|MadSci Network: Physics|
You have asked a very difficult question. I've consulted a few texts, and
none of them provide a way to calculate the diameter of a mushroom cloud.
Let me start by quoting
"All atomic bombs produce a bulge and a stem, but the really huge, flat clouds--the ones that could be described only as mushrooms-- come from the very high-yield explosions caused by thermonuclear weapons (hydrogen bombs). The fireball from an H-bomb rises so high that it hits the tropopause, the boundary between the troposphere and the stratosphere. There is a strong temperature gradient at the tropopause, which prevents the two layers of the atmosphere from mixing much. The hot bubble of the fireball initially expands and rises. By the time the bubble has risen from sea level to the tropopause, it is no longer hot enough to break through the boundary. (In other words, the bubble encounters material that has more energy than it does, so it is no longer buoyant.) At that point, the fireball flattens out; it can no longer expand upward, so it expands to the side into an exaggerated mushroom cap. The same thing happens to big summer thundercloud when they rise up to the tropopause, producing a characteristic flattened-anvil shape."
This just tells you why we get mushroom clouds, not how large they are. I next consulted The Effects of Nuclear Weapons, a book published in 1957 by the US Department of Defense and the US Atomic Energy Commission (precursor to today's Department of Energy). This book provides a table detailing how quickly the cloud will rise for a given energy bomb, and this information (on page 40) on how that varies as a function of weapon energy: "The cloud from a 20-kiloton explosion will have risen about 1.5 miles [in 30 seconds] and that from a 1-megaton explosion about 7 miles [in 110 seconds]. Within about 10 minutes, the bottom of the mushroom head will have attained an altitude of 5-15 miles, according to the energy yield of the explosion. The top of the cloud will rise even higher."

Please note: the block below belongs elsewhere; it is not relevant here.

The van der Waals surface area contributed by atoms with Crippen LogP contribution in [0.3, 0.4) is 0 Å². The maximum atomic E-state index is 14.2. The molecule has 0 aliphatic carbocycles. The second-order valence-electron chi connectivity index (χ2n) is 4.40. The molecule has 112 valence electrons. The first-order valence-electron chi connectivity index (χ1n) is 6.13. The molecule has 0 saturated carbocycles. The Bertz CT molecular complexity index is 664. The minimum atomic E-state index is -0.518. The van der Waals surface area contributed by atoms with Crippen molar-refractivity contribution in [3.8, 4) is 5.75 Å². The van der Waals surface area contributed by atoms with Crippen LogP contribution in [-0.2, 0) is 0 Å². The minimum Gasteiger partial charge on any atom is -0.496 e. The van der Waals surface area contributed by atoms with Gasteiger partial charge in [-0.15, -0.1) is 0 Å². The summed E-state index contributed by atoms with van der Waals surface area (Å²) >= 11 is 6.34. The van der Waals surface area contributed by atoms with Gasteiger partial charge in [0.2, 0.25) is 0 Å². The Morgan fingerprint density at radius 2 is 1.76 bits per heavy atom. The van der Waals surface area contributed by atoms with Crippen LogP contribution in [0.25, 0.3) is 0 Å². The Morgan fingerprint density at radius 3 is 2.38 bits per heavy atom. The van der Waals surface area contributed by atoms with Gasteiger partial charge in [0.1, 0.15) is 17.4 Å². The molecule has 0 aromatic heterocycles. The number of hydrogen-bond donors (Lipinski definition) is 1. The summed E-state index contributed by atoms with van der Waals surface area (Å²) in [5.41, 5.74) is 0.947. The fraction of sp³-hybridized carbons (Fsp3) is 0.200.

I did find an equation that allows one to calculate the radius of the fireball: R(feet) = 230W^(2/5) where W is the bomb energy in kilotons of TNT equivalent. However, I was unable to find a relation between the size of the fireball and the size of the cloud.
The cloud formation is dependant on many things, not just the size of the bomb. Those factors include the local terrain (hilly, flat, mountainous), the soil type (dirt, sand, hard or soft rock), the weather (temperature and humidity) and the altitude.
I found an Australian website that gave a table of cloud size, but gave no supporting details; I can't vouch for its accuracy so I won't quote it.
I'm sorry for not being able to directly answer your question, but I hope this helps.
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